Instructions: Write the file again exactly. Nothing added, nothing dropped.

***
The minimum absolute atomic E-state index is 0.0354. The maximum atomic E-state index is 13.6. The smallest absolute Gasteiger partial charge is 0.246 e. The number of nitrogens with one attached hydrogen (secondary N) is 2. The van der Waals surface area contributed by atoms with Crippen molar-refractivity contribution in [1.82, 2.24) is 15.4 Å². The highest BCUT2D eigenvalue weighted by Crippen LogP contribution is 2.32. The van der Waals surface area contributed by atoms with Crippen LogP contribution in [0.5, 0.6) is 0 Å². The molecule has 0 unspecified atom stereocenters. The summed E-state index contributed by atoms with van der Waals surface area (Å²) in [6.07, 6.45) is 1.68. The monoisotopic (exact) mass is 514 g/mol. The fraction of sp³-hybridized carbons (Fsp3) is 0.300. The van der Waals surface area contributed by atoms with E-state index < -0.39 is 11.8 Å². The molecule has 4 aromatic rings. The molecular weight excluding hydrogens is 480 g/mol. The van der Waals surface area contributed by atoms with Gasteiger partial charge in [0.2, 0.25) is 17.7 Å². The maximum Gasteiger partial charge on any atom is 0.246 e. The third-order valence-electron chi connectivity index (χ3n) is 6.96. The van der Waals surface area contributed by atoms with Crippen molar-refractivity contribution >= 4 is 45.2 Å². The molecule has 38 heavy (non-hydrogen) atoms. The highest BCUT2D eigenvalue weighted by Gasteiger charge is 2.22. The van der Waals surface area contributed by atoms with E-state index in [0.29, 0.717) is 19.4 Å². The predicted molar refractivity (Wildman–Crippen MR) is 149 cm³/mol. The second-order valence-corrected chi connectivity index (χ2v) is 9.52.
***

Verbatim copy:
The minimum absolute atomic E-state index is 0.0354. The maximum atomic E-state index is 13.6. The smallest absolute Gasteiger partial charge is 0.246 e. The number of nitrogens with one attached hydrogen (secondary N) is 2. The van der Waals surface area contributed by atoms with Crippen molar-refractivity contribution in [1.82, 2.24) is 15.4 Å². The highest BCUT2D eigenvalue weighted by Crippen LogP contribution is 2.32. The van der Waals surface area contributed by atoms with Crippen LogP contribution in [0.5, 0.6) is 0 Å². The molecule has 0 unspecified atom stereocenters. The summed E-state index contributed by atoms with van der Waals surface area (Å²) in [6.07, 6.45) is 1.68. The monoisotopic (exact) mass is 514 g/mol. The fraction of sp³-hybridized carbons (Fsp3) is 0.300. The van der Waals surface area contributed by atoms with E-state index < -0.39 is 11.8 Å². The molecule has 4 aromatic rings. The molecular weight excluding hydrogens is 480 g/mol. The van der Waals surface area contributed by atoms with Gasteiger partial charge in [0.2, 0.25) is 17.7 Å². The maximum Gasteiger partial charge on any atom is 0.246 e. The third-order valence-electron chi connectivity index (χ3n) is 6.96. The van der Waals surface area contributed by atoms with Crippen molar-refractivity contribution >= 4 is 45.2 Å². The molecule has 38 heavy (non-hydrogen) atoms. The highest BCUT2D eigenvalue weighted by Gasteiger charge is 2.22. The van der Waals surface area contributed by atoms with E-state index in [0.29, 0.717) is 19.4 Å². The predicted molar refractivity (Wildman–Crippen MR) is 149 cm³/mol. The second-order valence-corrected chi connectivity index (χ2v) is 9.52.